After his wife’s disappearance, Joe had full responsibility for Cam, who was already challenging his abilities to be a parent. He decided that he needed a better job and to get a better job, he needed to learn to speak better English, so he enrolled in a course at the community college. Co-workers began to depend on him to help them navigate the strange culture. When the boss found out what he was doing on his own, Joe was moved from picking in the orchard to a job in the corporate office, working as liaison with pickers and other company employees. He dressed professionally, trading in his jeans and t-shirt for a three-piece suit and he made more money. With his new salary, he was able to move into a nicer home and hire a nanny for Cam.

He continued college, eventually graduating with an associate degree in Business Management. Cam was enrolled in St. Mary’s Elementary School, where she excelled. When there was time, Joe was a room parent and became acquainted with her teachers.

As Cam grew, Joe advanced in the company and began to adapt to the American culture. He became a citizen and registered to vote. He ran for city council and easily won. He saved enough money to buy a nice house and a car. When Cam was in high school, he enrolled in the state university to study for a bachelor’s degree in Agriculture, finally graduating with honors the same year Cam graduated from St. Mary’s high school.

Joe was careful with money and seldom socialized. He had given up drinking to be a better example for Cam. He invested wisely and eventually became part-owner of the company he worked for. He paid cash for the orchard where he had first worked and built a greenhouse where he worked to develop a disease-resistant orange tree.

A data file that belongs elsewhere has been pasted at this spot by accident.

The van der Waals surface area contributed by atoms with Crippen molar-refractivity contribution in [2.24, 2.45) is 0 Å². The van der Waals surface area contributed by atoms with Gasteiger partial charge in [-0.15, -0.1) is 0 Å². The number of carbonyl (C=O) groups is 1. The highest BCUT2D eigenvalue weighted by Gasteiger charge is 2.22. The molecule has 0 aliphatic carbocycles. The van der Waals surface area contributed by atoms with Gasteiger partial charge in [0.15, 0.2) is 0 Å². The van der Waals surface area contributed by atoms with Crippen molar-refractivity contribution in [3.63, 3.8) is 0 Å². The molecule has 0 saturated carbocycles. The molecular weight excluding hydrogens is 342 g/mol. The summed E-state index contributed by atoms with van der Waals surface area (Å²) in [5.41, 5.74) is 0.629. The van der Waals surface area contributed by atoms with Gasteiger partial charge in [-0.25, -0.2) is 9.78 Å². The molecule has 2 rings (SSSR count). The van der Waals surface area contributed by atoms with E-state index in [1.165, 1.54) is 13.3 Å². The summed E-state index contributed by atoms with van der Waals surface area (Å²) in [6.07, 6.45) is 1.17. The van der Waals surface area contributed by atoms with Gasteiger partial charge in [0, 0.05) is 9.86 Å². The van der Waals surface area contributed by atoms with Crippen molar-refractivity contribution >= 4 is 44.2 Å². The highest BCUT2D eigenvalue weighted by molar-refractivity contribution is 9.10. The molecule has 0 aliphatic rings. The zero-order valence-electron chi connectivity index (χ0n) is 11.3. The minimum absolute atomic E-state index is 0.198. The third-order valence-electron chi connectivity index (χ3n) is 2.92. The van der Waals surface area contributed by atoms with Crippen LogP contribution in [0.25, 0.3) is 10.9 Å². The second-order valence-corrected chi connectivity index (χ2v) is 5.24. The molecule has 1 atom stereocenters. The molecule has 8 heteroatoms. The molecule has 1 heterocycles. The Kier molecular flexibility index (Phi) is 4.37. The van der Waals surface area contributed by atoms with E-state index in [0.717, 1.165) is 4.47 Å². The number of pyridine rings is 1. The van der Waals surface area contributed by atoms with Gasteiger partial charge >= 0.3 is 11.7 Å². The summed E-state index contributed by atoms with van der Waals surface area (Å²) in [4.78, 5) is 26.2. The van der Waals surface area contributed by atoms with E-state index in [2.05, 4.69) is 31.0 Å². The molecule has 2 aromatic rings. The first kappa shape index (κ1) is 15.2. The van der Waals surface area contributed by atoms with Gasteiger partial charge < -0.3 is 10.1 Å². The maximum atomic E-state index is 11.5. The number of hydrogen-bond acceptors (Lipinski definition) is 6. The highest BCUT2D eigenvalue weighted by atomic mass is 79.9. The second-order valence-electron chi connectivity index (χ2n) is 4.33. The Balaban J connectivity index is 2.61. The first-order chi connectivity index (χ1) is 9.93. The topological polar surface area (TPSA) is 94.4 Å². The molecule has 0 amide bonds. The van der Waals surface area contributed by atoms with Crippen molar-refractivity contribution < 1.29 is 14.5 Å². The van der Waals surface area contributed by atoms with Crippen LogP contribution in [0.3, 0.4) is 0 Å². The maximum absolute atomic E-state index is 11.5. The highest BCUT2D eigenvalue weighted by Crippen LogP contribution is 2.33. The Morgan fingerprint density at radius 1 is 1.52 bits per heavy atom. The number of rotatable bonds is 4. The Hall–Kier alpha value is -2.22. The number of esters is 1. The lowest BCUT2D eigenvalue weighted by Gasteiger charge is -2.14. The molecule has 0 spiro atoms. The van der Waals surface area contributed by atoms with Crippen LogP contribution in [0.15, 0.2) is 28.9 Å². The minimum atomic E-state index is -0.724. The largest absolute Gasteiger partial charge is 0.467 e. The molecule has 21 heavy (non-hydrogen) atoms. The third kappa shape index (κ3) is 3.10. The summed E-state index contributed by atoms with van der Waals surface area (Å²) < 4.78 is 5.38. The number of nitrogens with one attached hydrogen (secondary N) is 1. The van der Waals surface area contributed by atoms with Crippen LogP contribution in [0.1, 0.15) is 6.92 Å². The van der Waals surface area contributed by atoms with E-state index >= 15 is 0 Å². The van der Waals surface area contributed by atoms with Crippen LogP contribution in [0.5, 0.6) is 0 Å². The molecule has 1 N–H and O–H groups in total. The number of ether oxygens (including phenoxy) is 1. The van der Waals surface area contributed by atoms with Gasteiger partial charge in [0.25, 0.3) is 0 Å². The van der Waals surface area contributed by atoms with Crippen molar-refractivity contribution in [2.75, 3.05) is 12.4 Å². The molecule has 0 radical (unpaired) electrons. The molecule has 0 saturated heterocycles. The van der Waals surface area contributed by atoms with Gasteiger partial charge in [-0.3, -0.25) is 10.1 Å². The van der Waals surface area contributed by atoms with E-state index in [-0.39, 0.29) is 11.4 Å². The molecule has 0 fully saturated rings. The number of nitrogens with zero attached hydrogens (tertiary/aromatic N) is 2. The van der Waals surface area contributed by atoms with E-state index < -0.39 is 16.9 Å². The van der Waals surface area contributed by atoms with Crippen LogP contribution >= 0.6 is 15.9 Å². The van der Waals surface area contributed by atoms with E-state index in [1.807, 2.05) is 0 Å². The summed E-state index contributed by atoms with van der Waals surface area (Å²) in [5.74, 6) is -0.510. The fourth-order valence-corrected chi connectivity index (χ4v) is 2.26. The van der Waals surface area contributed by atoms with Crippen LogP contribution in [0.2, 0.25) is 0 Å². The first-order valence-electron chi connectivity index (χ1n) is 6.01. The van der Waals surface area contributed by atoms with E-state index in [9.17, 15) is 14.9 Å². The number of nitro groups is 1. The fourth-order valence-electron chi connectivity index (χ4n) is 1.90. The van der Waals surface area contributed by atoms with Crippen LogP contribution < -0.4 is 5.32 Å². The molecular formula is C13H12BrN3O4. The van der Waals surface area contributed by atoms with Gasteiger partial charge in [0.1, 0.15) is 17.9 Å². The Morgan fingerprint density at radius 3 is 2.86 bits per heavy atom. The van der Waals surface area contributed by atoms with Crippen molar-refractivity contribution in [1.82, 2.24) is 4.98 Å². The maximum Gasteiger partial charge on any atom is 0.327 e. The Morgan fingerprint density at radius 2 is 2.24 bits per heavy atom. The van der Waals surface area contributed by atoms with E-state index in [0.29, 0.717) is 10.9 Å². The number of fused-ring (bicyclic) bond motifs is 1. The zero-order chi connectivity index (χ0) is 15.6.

Over the years, many women, Asian and American alike, showed their interest in Joe. He wasn’t tall or muscular, but he had a handsome face and seemed genuinely interested in listening to them. Some of them asked him out. He occasionally went on a second date but let them know he wasn’t interested in a romantic relationship. One woman even proposed to him and he thanked her, but politely refused.

When Cam went away to college, he had more free time, but spent it reading or managing his disease-resistant orange tree project. When Cam married and moved nearby, she gave him grandchildren and they visited on weekends.  

Joe had never visited a doctor, so when he had almost constant abdominal pain, he went to the herb shop for a remedy. That helped for a while, but he started to lose weight and was so tired he slept most of the time. Cam noticed that he was very thin, but that his belly was swollen. She tried to get him to see a doctor, but he refused.

She called to check on him every day. One day when she called there was no answer, so she called a neighbor to check on him. Her phone rang about half an hour later.

“Is Joe Nguyen your father?” The voice on the other end identified himself as the sheriff. The neighbor had called when she found Joe, lying in bed as though he were asleep. But he was dead.

Cam waited for her husband to come home, then rushed to her father’s house. The coroner had already been there and taken Joe to the morgue. Since he died without an attending physician, the law required an autopsy.

Her husband and children came to help her with arrangements for the funeral and Cam waited for the coroner to complete the autopsy so she could arrange for burial. Finally, the sheriff called and asked her to come to his office. The coroner and sheriff were both there.

“Did you know?” the coroner asked.

“Did I know what?” Cam asked him.

“About Joe. Did you know about Joe?”

She was confused. She was his daughter. Of course, she knew about Joe. He was a kind, hard-working and educated man who had been the best father in the world. He had been both father and mother to her most of her life. Of course, she knew about Joe.

Finally, the coroner handed her a copy of his report.

Name: Joe Nguyen (Nguyen Cho Binh)

Age: 62

Cause of death: Ovarian cancer.

It all became clear. The deceased was a female. Joe Nguyen was the one who disappeared years ago, and his wife Anna took his place. She played the part so well that not even her daughter knew.

May 21, 2020 21:03